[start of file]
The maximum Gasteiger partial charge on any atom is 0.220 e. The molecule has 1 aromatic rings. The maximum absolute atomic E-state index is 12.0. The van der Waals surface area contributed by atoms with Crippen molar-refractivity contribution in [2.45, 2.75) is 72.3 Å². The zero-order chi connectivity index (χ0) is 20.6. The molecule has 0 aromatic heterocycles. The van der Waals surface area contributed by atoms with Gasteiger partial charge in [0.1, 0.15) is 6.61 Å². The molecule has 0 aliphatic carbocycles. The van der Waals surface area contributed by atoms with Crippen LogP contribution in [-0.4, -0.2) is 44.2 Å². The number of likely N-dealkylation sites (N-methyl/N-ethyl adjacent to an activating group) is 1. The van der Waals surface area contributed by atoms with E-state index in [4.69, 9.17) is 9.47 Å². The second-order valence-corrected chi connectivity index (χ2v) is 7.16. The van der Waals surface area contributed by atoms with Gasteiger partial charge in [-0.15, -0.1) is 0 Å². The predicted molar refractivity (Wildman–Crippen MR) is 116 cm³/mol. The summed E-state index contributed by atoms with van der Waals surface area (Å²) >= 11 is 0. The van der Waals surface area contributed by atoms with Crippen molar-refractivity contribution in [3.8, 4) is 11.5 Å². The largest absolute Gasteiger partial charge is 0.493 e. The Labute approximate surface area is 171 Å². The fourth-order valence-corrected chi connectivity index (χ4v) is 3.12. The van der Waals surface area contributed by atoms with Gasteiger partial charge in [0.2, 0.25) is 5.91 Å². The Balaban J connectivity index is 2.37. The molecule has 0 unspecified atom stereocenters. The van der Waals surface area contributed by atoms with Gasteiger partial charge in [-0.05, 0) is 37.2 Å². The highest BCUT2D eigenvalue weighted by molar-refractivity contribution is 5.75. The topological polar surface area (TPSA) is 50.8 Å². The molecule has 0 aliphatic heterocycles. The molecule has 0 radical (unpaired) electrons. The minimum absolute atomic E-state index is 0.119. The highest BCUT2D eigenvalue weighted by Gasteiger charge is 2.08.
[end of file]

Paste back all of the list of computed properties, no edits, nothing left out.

The maximum Gasteiger partial charge on any atom is 0.220 e. The molecule has 1 aromatic rings. The maximum absolute atomic E-state index is 12.0. The van der Waals surface area contributed by atoms with Crippen molar-refractivity contribution in [2.45, 2.75) is 72.3 Å². The zero-order chi connectivity index (χ0) is 20.6. The molecule has 0 aromatic heterocycles. The van der Waals surface area contributed by atoms with Gasteiger partial charge in [0.1, 0.15) is 6.61 Å². The molecule has 0 aliphatic carbocycles. The van der Waals surface area contributed by atoms with Crippen LogP contribution in [-0.4, -0.2) is 44.2 Å². The number of likely N-dealkylation sites (N-methyl/N-ethyl adjacent to an activating group) is 1. The van der Waals surface area contributed by atoms with E-state index in [4.69, 9.17) is 9.47 Å². The second-order valence-corrected chi connectivity index (χ2v) is 7.16. The van der Waals surface area contributed by atoms with Gasteiger partial charge in [-0.15, -0.1) is 0 Å². The predicted molar refractivity (Wildman–Crippen MR) is 116 cm³/mol. The summed E-state index contributed by atoms with van der Waals surface area (Å²) >= 11 is 0. The van der Waals surface area contributed by atoms with Crippen molar-refractivity contribution in [3.8, 4) is 11.5 Å². The largest absolute Gasteiger partial charge is 0.493 e. The Labute approximate surface area is 171 Å². The fourth-order valence-corrected chi connectivity index (χ4v) is 3.12. The van der Waals surface area contributed by atoms with Gasteiger partial charge in [0.2, 0.25) is 5.91 Å². The Balaban J connectivity index is 2.37. The molecule has 0 unspecified atom stereocenters. The van der Waals surface area contributed by atoms with Gasteiger partial charge in [-0.05, 0) is 37.2 Å². The highest BCUT2D eigenvalue weighted by molar-refractivity contribution is 5.75. The topological polar surface area (TPSA) is 50.8 Å². The molecule has 0 aliphatic heterocycles. The molecule has 0 radical (unpaired) electrons. The minimum absolute atomic E-state index is 0.119. The highest BCUT2D eigenvalue weighted by Gasteiger charge is 2.08.